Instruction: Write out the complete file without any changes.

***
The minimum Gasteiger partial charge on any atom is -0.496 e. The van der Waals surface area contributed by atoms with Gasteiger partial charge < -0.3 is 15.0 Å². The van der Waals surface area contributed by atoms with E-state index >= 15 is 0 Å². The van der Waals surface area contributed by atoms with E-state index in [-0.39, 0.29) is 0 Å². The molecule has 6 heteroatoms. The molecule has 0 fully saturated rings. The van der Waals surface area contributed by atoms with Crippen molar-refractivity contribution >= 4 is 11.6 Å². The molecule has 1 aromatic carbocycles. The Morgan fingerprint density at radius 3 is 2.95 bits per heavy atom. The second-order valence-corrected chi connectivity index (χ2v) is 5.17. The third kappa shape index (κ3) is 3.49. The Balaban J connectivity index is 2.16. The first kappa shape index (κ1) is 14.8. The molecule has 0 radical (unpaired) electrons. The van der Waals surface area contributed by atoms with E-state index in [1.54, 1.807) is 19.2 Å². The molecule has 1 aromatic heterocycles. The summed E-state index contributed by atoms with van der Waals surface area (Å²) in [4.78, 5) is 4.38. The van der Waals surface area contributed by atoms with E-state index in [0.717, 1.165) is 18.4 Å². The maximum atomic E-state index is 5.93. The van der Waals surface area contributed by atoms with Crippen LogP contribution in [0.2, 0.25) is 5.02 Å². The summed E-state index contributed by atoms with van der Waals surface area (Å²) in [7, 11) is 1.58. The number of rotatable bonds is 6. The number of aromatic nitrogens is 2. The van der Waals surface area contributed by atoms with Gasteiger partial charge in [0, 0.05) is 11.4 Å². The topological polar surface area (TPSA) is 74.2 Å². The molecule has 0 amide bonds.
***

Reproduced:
The minimum Gasteiger partial charge on any atom is -0.496 e. The van der Waals surface area contributed by atoms with Gasteiger partial charge < -0.3 is 15.0 Å². The van der Waals surface area contributed by atoms with E-state index >= 15 is 0 Å². The van der Waals surface area contributed by atoms with E-state index in [-0.39, 0.29) is 0 Å². The molecule has 6 heteroatoms. The molecule has 0 fully saturated rings. The van der Waals surface area contributed by atoms with Crippen molar-refractivity contribution >= 4 is 11.6 Å². The molecule has 1 aromatic carbocycles. The Morgan fingerprint density at radius 3 is 2.95 bits per heavy atom. The second-order valence-corrected chi connectivity index (χ2v) is 5.17. The third kappa shape index (κ3) is 3.49. The Balaban J connectivity index is 2.16. The first kappa shape index (κ1) is 14.8. The molecule has 0 radical (unpaired) electrons. The van der Waals surface area contributed by atoms with E-state index in [1.54, 1.807) is 19.2 Å². The molecule has 1 aromatic heterocycles. The summed E-state index contributed by atoms with van der Waals surface area (Å²) in [4.78, 5) is 4.38. The van der Waals surface area contributed by atoms with E-state index in [0.717, 1.165) is 18.4 Å². The maximum atomic E-state index is 5.93. The van der Waals surface area contributed by atoms with Crippen LogP contribution in [0.2, 0.25) is 5.02 Å². The summed E-state index contributed by atoms with van der Waals surface area (Å²) in [7, 11) is 1.58. The number of rotatable bonds is 6. The number of aromatic nitrogens is 2. The van der Waals surface area contributed by atoms with Gasteiger partial charge in [0, 0.05) is 11.4 Å². The topological polar surface area (TPSA) is 74.2 Å². The molecule has 0 amide bonds.